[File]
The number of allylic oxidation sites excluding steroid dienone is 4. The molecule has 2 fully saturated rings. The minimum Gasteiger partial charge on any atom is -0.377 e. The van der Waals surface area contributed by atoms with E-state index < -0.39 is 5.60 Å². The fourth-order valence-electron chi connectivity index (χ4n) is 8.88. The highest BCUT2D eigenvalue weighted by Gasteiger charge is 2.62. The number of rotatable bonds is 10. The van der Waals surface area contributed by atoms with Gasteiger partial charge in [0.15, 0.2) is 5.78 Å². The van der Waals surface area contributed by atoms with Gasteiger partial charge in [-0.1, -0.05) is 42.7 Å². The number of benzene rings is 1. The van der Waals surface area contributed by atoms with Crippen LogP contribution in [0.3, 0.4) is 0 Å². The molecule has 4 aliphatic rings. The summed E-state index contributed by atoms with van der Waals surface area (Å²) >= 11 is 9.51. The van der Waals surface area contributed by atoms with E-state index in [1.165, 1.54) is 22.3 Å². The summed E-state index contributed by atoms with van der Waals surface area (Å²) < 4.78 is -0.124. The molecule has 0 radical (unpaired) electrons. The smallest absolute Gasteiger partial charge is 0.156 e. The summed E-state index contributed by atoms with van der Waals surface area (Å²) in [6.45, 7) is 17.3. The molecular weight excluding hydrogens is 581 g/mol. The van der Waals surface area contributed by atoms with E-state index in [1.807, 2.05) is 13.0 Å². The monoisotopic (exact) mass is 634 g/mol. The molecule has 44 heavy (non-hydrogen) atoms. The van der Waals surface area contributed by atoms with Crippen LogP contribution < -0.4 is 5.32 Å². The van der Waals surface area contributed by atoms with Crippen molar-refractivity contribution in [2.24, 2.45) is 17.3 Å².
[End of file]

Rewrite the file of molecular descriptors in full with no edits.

The number of allylic oxidation sites excluding steroid dienone is 4. The molecule has 2 fully saturated rings. The minimum Gasteiger partial charge on any atom is -0.377 e. The van der Waals surface area contributed by atoms with E-state index < -0.39 is 5.60 Å². The fourth-order valence-electron chi connectivity index (χ4n) is 8.88. The highest BCUT2D eigenvalue weighted by Gasteiger charge is 2.62. The number of rotatable bonds is 10. The van der Waals surface area contributed by atoms with Gasteiger partial charge in [0.15, 0.2) is 5.78 Å². The van der Waals surface area contributed by atoms with Gasteiger partial charge in [-0.1, -0.05) is 42.7 Å². The number of benzene rings is 1. The van der Waals surface area contributed by atoms with Crippen LogP contribution in [0.3, 0.4) is 0 Å². The molecule has 4 aliphatic rings. The summed E-state index contributed by atoms with van der Waals surface area (Å²) >= 11 is 9.51. The van der Waals surface area contributed by atoms with E-state index in [1.165, 1.54) is 22.3 Å². The summed E-state index contributed by atoms with van der Waals surface area (Å²) < 4.78 is -0.124. The molecule has 0 radical (unpaired) electrons. The smallest absolute Gasteiger partial charge is 0.156 e. The summed E-state index contributed by atoms with van der Waals surface area (Å²) in [6.45, 7) is 17.3. The molecular weight excluding hydrogens is 581 g/mol. The van der Waals surface area contributed by atoms with E-state index in [1.807, 2.05) is 13.0 Å². The monoisotopic (exact) mass is 634 g/mol. The molecule has 44 heavy (non-hydrogen) atoms. The van der Waals surface area contributed by atoms with Crippen LogP contribution < -0.4 is 5.32 Å². The van der Waals surface area contributed by atoms with Crippen molar-refractivity contribution in [2.24, 2.45) is 17.3 Å².